Carbonic anhydrase (CA) and phosphoenolpyruvate carboxylase (PEPC) are two important enzymes at the beginning of the C4 carbon fixation process and may be directly related to photosynthesis efficiency. They both are located in the cytosol of mesophyll cells, whereas in C3 plants, they are predominantly located in chloroplast stroma (Ignatova et al., 2019). CA at the proteome level showed decreased levels under stress condition compared to controls in both the genotypes of pearl millet (Pgl_GLEAN_10019649, Pgl_GLEAN_10007313, Pgl_GLEAN_10019645). In contrast, PEPC (Pgl_GLEAN_10033512, Pgl_GLEAN_10037989, Pgl_GLEAN_10033055, Pgl_GLEAN_10026714, Pgl_GLEAN_ 10036281) showed increased levels under drought stress in the tolerant genotype ICTP8203 (Figure 7). In wheat genotypes, CA (A0A1D5WHU7) showed increased levels in White Fife under stress condition but did not show any regulation in TRI 5630. PEPC (A0A1D5YFR1, A0A1D6RUC3, A0A1D6C446, A0A1D6BRX9, A0A1D6RR40, A0A1D6ALV9, A0A1D5WD42, and A0A1D6AHU2) showed decreased levels in both the genotype under stress condition (Figure 7). Phosphoenolpyruvate carboxylase (PEPC), the second most abundant enzyme of the C4 pathway, is an important and multifaceted enzyme that catalyzes the irreversible β-carboxylation of phosphoenolpyruvate (PEP) to yield oxaloacetate (OAA) and inorganic phosphate (Pi) (Hatch, 1987). It also provides oxaloacetic acid to the tricarboxylic acid cycle (TCA cycle) and catalyzes reactions involved in amino acid metabolism in C3 plants and non-photosynthetic tissues of C4 plants (Westhoff and Gowik, 2004). Ding and co-workers demonstrated that overexpression of PEPC led to higher CO2 assimilation compared to wild-type under progressive drought stress (Ding et al., 2015). Similarly, Jiao et al. (2002) determined that expression of maize C4-PEPC in transgenic rice led to improved photodetoxication and photosynthetic capacity under drought stress. However, mutation of two PEPC genes of Arabidopsis [PPC1 (AT1G53310), PPC2 (AT2G42600)] led to severe growth arrest phenotype and reduced the synthesis of malate and citrate and severely suppressed ammonium assimilation (Shi et al., 2015).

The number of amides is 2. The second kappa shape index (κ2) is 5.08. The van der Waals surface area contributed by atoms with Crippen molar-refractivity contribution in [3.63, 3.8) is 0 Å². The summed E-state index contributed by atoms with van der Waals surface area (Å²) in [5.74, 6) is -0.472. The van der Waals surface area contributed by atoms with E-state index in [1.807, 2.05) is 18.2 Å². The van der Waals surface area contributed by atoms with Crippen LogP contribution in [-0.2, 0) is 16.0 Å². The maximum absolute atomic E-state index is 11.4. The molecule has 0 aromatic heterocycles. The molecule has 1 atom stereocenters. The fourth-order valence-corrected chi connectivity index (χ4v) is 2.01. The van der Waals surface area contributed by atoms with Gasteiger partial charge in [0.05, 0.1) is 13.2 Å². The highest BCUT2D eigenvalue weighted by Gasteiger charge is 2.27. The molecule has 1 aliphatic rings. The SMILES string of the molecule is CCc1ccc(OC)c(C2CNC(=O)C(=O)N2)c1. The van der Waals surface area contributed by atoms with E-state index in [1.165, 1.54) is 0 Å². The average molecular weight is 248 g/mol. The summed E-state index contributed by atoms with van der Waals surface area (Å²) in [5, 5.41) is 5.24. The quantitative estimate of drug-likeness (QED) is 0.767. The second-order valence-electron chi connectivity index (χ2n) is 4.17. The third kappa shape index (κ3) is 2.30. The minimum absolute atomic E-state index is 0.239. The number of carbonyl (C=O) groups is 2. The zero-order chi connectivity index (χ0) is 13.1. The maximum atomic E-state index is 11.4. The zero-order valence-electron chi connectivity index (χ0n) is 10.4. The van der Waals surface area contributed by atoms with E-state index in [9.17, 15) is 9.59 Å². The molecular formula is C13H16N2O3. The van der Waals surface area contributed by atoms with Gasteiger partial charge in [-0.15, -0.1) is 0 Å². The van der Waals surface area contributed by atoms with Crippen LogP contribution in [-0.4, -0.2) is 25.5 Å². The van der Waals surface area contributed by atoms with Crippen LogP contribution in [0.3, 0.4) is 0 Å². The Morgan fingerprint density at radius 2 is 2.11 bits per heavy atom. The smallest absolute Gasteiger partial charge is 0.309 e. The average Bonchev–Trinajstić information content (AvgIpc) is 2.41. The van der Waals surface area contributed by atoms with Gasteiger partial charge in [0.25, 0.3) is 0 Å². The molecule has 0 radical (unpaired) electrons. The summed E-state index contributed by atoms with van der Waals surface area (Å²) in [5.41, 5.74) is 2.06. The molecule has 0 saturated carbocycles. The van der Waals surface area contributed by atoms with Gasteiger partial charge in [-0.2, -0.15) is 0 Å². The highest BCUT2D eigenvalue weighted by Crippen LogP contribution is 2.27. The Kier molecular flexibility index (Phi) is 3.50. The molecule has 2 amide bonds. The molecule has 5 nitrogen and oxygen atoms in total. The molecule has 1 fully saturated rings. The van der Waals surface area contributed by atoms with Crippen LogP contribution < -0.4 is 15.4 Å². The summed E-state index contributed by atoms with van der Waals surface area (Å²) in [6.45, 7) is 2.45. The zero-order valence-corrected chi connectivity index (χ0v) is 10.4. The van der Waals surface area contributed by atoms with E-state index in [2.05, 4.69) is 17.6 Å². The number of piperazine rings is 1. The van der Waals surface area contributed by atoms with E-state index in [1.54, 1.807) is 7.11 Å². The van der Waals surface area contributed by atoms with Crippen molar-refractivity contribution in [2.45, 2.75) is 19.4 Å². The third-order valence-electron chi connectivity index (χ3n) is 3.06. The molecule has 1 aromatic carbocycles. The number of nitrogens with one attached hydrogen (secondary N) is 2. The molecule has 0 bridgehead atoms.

Interestingly, NAD-malic enzyme (NAD-ME) showed increased levels in stressed plants compared to controls in both the genotypes of pearl millet (Pgl_GLEAN_10013928, Pgl_GLEAN_10034558). In contrast, the reverse trend was observed in wheat genotypes (A0A1D5S6L5, A0A1D5U9X7) under drought stress (Figure 7). NAD-ME plays a major role in determining flux through the TCA cycle by providing pyruvate for oxidation. However, studies claim that antisense potato lines do now show any perturbation in flux through the TCA cycle but an alteration in glycolytic metabolism (Jenner et al., 2001).